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Re: Non Racing Sailors

You don't have to race to become a better sailor. Try turning your engine off for the day, come what may.
One season down here, before we began chartering, we sailed nearly 2500 miles (all interisland day sails, no ocean crossings) and we ran the engine less than 20 hours for the whole year. One day we sailed from Young Island to Rodney Bay in one shot (windward side of St Vincent, leeward side of St Lucia), 79.3 miles in winds less than 18 knots: 12:22 (nice current).
Or sail your home grounds w/o turning on your engine, at all. Sail off the anchor, and to wherever you choose to go and sail onto the anchor again. Sailing the lees down here, with just you and your sailing partner (not a crew of avid sailors), actually sailing when all others are powering is an amazing feeling. Now there's a challenge that sharpens your sailing skills.
Then, when the engine does fail, you'll not be so quick to call a tow, but sail your boat to safety on your own. That beats any amount of trophies on the mantle.
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post #35 of 87 Old 04-09-2019
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Re: Non Racing Sailors

I race at a club that is focused on racing. We race on Thursdays, Saturdays, & Sundays. Part of the deal is if you get 15 attended races, weather being what it is, you get the racer discount on your slip or mooring. This is a significant savings as the lake is a very popular large lake with lots McMansions around it. Thursday nights are the most popular as we have 100 - 120 boats in 9 fleets, 2 are PHRF with spin and non-spin, on 2 different courses. Our race committee handles it all amazingly and rarely people hit each other. We have people that only get their 15 in so they save money on their fees to those that race nearly all races for the season. We also have people that sail not that well but follow the rules and are out there to have fun to a double gold medal Olympic sailor. We work closely with the community sailing center next door, classes start for kids at 5yo on up through hosting a number of High School teams and the Univ. of Minn sailing team. Most protestable issues are handled by people doing their turns, or around the free beer after each race. We are more cargo shorts and beers as opposed to the blue blazer & ascot crowd. Oh yeah, we also have a crew available table where anyone can sit and go out on a boat for a race. No one ever gets left behind. So, there are racing clubs out there that are not all banzai and crazy people on sailboats yelling at each other. Well, it does happen, mostly at starts with the Capri 25 fleet and the J's....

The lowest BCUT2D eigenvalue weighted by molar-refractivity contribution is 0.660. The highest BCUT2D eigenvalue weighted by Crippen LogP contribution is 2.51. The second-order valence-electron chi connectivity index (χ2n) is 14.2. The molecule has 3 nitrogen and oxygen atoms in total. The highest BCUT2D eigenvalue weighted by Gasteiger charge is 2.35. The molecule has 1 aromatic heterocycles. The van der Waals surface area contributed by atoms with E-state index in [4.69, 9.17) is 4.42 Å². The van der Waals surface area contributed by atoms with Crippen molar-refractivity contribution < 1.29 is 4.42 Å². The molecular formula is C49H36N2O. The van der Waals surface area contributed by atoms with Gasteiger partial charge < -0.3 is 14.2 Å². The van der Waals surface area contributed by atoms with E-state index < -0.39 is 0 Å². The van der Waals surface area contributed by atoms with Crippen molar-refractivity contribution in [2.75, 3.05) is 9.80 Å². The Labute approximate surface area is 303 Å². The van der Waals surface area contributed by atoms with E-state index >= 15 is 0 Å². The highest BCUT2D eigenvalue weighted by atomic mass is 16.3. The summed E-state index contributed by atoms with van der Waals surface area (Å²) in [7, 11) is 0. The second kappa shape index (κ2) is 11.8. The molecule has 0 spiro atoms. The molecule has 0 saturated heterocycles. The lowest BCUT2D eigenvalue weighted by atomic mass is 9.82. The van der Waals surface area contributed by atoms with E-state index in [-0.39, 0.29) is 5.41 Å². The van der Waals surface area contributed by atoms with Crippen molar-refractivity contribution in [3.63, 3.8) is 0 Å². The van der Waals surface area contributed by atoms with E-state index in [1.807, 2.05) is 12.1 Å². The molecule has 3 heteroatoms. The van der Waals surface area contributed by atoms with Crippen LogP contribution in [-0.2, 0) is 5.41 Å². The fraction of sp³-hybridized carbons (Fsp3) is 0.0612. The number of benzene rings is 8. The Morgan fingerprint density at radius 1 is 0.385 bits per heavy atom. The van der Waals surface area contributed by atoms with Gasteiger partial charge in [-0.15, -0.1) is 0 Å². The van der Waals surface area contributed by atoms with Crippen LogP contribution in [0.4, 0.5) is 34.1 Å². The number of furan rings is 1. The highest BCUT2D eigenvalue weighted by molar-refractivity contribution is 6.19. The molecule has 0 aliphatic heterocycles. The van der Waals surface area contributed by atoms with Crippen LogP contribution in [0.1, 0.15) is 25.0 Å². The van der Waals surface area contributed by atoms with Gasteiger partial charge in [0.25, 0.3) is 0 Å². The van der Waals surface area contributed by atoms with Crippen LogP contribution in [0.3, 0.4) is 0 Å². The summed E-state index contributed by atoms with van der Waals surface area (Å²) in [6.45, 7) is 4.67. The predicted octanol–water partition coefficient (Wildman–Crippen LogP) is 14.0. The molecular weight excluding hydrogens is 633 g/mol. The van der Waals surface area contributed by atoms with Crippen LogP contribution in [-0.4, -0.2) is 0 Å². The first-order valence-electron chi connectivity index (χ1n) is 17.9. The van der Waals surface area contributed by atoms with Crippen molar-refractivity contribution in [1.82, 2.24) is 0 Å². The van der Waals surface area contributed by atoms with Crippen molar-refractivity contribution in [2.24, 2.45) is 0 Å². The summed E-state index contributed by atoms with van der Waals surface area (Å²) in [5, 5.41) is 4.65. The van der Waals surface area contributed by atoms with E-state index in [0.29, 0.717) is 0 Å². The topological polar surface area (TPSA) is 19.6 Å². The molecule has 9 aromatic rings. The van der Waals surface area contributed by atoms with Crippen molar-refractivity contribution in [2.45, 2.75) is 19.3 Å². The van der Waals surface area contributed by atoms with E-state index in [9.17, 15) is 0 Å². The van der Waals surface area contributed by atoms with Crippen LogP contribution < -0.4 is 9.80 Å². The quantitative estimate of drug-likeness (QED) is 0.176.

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post #36 of 87 Old 04-09-2019
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Re: Non Racing Sailors

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Originally Posted by capta View Post
You don't have to race to become a better sailor. Try turning your engine off for the day, come what may.